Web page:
Psychosocial issues were found to be the main problem in the workplace in Luxembourg
Staff are increasingly showing signs of psychological and social problems in the workplace, while stress levels continue to rise, a worker survey has found.
The sixth Quality of Work Index Luxembourg, published (in French and German) on 27 November and conducted by the Chamber of Employees (Chambre des Salariés) and the University of Luxembourg, polled employees in Luxembourg, be they resident or cross-border workers.
Psychosocial issues were found to be the main problem in the workplace. Stress levels continue to rise as “workers are more and more confronted by situations marked by heavy psychological demands (information and emotional overload, lack of time, frequent shift changes, moral harassment), while having little control over their situation (lack of autonomy, little freedom to decide on their activities, few opportunities to develop skills),” the report concludes. Satisfaction with earnings fell, but there was an uptick among respondents in the possibility for promotion or career progression and employees were more positive about job security.
Work and home life
Around 4 out of 10 workers polled said they had difficulty balancing work and home life. Respondents said that to benefit from time outside of work, they would need to have a de facto volume of working time that does not consume the time and energy of employees, but which leaves them sufficient possibilities to get involved in daily activities.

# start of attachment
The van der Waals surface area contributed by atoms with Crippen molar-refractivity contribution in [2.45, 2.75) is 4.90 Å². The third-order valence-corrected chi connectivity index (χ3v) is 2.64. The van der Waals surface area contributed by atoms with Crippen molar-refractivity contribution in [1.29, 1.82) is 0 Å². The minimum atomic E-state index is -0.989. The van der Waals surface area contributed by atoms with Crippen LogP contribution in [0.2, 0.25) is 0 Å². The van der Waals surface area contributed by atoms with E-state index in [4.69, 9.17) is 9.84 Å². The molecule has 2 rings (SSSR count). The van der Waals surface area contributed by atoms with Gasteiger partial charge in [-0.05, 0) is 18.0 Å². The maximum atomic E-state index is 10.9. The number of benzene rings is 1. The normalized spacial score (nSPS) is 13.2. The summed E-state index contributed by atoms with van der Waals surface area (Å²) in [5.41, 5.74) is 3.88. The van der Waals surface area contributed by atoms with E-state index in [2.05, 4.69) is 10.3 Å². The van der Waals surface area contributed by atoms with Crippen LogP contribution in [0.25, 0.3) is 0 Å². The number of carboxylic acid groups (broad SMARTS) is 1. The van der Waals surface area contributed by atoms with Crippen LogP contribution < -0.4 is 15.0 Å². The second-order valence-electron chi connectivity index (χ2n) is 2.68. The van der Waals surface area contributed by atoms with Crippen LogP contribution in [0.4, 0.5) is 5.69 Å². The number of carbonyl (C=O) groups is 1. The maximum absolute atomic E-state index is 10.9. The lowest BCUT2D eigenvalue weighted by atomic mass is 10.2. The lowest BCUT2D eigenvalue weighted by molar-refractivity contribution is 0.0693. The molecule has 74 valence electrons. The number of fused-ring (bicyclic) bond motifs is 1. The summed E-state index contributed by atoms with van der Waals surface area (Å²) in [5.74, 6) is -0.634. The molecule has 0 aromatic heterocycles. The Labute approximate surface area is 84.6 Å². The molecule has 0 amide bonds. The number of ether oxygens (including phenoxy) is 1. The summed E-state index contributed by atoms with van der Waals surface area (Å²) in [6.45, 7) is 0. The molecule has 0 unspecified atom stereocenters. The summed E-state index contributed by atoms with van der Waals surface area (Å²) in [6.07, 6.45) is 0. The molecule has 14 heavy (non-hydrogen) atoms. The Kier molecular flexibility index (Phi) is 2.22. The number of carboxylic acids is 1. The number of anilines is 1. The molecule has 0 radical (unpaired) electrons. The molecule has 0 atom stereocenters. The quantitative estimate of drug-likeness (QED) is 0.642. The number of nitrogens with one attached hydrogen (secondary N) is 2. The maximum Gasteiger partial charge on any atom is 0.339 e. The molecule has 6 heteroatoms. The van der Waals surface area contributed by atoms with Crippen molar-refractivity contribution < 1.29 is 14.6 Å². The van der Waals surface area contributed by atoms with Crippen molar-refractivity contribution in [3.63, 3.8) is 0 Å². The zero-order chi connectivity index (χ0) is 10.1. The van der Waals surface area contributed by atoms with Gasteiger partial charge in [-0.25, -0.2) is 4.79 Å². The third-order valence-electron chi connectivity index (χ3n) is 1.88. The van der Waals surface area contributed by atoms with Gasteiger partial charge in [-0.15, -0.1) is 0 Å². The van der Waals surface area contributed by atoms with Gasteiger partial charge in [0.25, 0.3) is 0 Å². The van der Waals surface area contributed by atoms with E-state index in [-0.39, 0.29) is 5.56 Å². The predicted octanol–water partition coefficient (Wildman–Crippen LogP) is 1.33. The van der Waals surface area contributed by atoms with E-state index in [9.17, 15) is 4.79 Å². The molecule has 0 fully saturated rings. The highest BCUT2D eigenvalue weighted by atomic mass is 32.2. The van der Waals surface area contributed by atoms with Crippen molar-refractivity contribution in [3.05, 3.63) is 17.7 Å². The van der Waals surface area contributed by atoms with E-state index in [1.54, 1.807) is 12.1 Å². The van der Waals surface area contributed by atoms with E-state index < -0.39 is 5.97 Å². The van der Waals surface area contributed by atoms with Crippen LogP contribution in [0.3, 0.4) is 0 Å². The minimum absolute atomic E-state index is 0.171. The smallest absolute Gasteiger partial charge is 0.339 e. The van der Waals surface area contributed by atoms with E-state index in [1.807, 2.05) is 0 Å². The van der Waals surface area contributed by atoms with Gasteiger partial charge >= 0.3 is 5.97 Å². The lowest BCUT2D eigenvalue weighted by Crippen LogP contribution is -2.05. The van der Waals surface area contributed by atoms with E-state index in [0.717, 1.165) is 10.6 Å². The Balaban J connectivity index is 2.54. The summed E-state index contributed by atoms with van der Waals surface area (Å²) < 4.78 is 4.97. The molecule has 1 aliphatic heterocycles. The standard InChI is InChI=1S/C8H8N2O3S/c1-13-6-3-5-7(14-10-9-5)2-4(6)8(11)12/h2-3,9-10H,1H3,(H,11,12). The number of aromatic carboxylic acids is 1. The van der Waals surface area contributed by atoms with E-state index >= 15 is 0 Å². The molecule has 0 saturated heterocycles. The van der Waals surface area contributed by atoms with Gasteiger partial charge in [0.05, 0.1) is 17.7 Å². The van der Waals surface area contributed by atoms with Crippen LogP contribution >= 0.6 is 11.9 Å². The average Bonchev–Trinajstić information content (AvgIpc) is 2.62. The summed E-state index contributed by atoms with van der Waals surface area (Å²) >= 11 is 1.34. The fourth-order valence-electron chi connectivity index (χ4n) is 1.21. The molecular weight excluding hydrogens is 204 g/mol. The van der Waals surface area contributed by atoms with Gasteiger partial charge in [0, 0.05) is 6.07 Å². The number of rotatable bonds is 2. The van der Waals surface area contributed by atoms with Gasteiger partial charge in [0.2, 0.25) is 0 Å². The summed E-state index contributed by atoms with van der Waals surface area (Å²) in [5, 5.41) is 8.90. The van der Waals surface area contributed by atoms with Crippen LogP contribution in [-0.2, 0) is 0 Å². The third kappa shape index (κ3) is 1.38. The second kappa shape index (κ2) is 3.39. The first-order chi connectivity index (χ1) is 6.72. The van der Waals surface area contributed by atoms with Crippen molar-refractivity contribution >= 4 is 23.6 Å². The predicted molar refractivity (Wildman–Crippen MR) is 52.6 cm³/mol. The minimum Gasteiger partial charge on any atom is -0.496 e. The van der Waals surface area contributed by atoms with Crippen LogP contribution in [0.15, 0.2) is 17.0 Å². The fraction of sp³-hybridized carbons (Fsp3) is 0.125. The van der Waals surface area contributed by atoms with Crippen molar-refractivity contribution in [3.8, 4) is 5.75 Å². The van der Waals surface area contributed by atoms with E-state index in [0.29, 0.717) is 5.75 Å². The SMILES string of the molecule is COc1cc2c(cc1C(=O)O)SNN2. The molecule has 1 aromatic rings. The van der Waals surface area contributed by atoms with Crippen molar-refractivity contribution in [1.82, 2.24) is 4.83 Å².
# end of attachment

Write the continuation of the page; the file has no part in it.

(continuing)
Reduction of working hours
The survey found that full-time workers worked on average 43.7 hours (men) and 42.4 hours (women). Respondents said they’d like to work fewer hours, just 38.7 hours and 36.3, respectively. Among part-time workers, men wanted to increase their paid hours (for 27.3 hours paid, they worked on average 30) to 29.3 hours. Women working part-time suggested increasing their hours from 26 to 27.
The right to switch off
Around one in 10 respondents said they were not able to forget work or distance themselves from it upon logging off. Two out of 10 respondents said this was slightly the case. Yet, the report found around 8 out of 10 workers polled had received work calls or emails at home. A fifth will regularly respond to work emails at home.
Workers who were less able to switch off in their free time were less happy in their work (56.7 compared with 64.5 out of 100). Their sense of well-being was also low. Furthermore, the feeling of being at risk of burnout was higher and health problem outlooks were more pessimistic among this group.
The survey asks about the elements of work which serve to motivate and demotivate staff to better understand tensions in the workplace. The online survey takes eight minutes to complete and is available in French and English.